Award-winning journalist Tyre (Journalism/Columbia Univ.; The Trouble With Boys, 2009, etc.) adds new perspective to the depressing state of American education with real-world lessons for parents.
Many parents assume that affluent schools and small class size provide the best education for children. This is not necessarily true, writes the author. Interspersed with dreary anecdotes and myth-busting studies, the author’s latest focuses on early education (preschool through junior high) to help parents make good school choices. Dismal facts include the National Center for Education Statistics’ finding that “about a third of children in our public schools fail to become proficient readers.” Thankfully, Tyre offers solutions. With a splash of history, the author discusses pedagogies, as well as what to look for in a good preschool teacher (highly verbal teachers are most effective). In addition, parents should not be afraid to ask about a teacher’s degree or a school’s number of first-year instructors. Tyre outlines many red flags, such as the derogatory “widget” mentality—i.e. administrators who view teachers as interchangeable cogs with identical skill sets. She cautions against using standardized test scores as accurate indicators of school performance. Scores broken down by subgroups and long-term trends offer more information. Not everyone has the luxury of choice, but the author provides respectful ways for approaching—or changing—the system. She also emphasizes working with children at home for a greater educational experience.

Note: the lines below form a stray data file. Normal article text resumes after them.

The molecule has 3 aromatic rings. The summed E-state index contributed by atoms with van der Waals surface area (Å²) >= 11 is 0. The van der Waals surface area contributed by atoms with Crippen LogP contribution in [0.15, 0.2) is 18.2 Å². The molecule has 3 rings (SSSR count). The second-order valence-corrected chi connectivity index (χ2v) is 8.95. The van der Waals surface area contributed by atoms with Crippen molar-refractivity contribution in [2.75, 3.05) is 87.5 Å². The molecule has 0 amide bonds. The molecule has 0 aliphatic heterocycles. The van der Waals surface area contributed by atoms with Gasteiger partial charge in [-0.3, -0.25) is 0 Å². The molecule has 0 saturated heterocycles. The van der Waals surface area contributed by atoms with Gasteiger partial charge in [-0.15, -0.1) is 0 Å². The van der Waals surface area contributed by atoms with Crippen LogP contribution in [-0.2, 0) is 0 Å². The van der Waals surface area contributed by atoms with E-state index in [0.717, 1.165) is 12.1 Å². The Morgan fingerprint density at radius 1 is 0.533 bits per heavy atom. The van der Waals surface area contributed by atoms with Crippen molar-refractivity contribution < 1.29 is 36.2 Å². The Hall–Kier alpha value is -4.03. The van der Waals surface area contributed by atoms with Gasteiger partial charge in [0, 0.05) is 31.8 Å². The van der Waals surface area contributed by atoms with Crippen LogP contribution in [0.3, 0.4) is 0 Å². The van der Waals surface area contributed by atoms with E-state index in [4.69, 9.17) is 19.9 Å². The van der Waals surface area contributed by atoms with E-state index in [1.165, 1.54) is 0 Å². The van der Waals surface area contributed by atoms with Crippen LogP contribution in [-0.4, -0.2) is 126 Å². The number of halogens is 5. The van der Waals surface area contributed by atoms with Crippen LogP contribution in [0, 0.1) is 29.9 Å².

This is not an indictment of teachers, but rather an eye-opening tool for parental involvement.